Net zero, Leeds


Name of project

Net zero



Manufacturer



Location

Leeds



Date

2017



Project requirements

The family had originally wanted to build a newbuild Passivhaus but were unable to find a suitable plot nearby. Instead they found a Victorian detached house, which they decided to buy and undertake a ‘2050 retrofit’, enabling the family to be ‘net zero carbon’ and ‘net zero energy’. The home was refurbished over a period of four months in 2015 to near Passivhaus standards of insulation and airtightness to deliver year round comfort (thermal, acoustic and air quality). The aim was to have a warm, draught-free home with no cold surfaces and no internal condensation.

Nigel modelled the retrofit using a simplified version of PHPP (Passive House Planning Package) and the project is aiming to achieve AECB Silver with the space heating requirement of the building anticipated to be around 40 kWh/m2/year.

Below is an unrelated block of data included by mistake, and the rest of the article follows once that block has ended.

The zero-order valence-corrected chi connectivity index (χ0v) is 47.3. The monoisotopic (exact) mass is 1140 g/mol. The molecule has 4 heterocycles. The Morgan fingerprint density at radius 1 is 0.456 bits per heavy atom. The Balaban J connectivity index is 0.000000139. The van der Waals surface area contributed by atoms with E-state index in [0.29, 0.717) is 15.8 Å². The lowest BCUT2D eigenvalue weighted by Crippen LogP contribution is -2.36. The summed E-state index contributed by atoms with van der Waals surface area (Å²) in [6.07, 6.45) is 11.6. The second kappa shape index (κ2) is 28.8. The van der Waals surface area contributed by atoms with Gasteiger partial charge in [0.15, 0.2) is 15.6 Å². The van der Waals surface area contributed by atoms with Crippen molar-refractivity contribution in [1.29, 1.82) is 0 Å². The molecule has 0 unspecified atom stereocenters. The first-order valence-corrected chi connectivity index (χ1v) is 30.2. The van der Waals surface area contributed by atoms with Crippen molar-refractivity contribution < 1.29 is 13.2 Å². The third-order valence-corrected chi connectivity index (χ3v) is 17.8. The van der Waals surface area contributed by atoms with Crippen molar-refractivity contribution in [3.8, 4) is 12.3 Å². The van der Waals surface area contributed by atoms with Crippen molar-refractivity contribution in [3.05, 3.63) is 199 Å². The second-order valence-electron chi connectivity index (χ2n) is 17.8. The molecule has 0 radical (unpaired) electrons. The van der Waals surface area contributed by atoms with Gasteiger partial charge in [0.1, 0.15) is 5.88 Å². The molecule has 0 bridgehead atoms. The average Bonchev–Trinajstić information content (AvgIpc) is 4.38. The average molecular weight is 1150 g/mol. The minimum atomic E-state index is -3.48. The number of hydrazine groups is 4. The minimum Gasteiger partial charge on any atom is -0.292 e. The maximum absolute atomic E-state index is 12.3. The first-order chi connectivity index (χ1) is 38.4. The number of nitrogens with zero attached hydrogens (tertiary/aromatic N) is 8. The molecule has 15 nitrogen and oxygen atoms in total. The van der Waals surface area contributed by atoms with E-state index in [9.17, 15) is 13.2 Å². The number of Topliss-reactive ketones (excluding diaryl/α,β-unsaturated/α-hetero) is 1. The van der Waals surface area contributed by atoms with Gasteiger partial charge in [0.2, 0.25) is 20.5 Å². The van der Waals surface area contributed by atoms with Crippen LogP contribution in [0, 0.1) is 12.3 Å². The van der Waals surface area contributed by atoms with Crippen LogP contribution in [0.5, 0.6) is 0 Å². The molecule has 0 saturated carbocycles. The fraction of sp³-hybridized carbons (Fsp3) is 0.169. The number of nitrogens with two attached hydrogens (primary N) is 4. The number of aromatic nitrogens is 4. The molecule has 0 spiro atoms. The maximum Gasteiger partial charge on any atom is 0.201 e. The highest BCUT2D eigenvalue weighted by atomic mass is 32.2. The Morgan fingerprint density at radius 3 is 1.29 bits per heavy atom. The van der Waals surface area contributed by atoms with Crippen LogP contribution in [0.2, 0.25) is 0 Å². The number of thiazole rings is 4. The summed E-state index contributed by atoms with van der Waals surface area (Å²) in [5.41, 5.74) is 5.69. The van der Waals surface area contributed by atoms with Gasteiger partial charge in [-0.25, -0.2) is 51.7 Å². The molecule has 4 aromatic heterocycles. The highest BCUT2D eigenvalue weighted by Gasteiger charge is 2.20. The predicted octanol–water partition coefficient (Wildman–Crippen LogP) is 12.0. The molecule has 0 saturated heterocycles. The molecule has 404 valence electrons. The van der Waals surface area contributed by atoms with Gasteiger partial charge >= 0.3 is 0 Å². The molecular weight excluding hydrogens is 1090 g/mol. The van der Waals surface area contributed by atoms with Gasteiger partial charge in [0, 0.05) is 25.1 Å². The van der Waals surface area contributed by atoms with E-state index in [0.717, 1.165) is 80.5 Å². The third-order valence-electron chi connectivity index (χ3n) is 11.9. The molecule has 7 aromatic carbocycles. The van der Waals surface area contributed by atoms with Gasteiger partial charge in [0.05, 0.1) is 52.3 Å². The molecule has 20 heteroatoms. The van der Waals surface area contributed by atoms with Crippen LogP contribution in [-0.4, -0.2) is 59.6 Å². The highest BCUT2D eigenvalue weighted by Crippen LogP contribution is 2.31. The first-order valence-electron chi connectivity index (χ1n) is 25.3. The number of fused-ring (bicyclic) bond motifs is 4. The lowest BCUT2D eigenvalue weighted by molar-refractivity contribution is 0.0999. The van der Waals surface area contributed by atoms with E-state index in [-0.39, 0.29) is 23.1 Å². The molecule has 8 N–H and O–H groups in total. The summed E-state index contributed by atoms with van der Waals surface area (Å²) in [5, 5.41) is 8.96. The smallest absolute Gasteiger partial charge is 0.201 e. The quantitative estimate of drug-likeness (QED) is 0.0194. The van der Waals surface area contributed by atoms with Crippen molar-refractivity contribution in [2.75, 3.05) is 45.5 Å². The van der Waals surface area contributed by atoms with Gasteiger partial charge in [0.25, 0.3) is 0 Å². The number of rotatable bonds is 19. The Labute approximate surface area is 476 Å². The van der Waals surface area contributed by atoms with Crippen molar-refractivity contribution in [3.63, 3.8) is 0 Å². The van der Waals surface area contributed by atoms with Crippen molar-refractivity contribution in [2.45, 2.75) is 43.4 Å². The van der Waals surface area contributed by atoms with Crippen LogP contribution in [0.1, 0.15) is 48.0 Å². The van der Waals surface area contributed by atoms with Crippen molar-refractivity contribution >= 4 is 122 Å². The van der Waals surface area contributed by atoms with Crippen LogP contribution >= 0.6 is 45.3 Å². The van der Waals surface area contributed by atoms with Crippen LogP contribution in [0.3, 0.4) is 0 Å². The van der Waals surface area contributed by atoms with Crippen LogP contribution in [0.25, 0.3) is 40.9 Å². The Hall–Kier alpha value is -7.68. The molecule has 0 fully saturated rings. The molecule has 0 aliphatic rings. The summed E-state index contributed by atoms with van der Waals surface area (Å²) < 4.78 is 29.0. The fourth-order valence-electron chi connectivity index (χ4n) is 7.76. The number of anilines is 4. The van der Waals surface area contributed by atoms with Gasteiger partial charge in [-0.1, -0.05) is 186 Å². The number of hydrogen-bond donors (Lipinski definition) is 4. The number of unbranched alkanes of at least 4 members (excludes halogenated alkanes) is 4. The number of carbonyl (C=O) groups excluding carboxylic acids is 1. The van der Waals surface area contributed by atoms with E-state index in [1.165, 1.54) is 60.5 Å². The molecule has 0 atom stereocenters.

Solution

Triple glazed sliding sash windows supplied and fitted by Green Building Store along with PERFORMANCE entrance doors and PERFORMANCE high performance windows for certain aspects of the project (eg a fixed window behind original stained glass window as ‘secondary glazing’ and two arched windows in the attic rooms).



Benefits

The sash windows have an overall heat loss (or U value) of 1.0 W/m2K, making them around 5 times as insulating as the single glazed windows they replaced.
The entrance doors have a U value of 0.9 W/m2K.



Client Feedback

Nigel Banks commented: “The windows have made a massive difference to the thermal performance of the house. Before we installed the windows, we had all the IWI and other insulation measures in place and the house was still freezing! Once the windows were installed and window reveals insulated and finished off, the house was immediately much warmer and more comfortable. A major benefit of having triple glazed windows is that they don’t get condensation on the inside and the inside pane remains warm to the touch, which also means that you don’t get draughts falling down the glass and into the room. The windows also look amazing and visitors are always commenting on them and assuming that they cost much more than they did".



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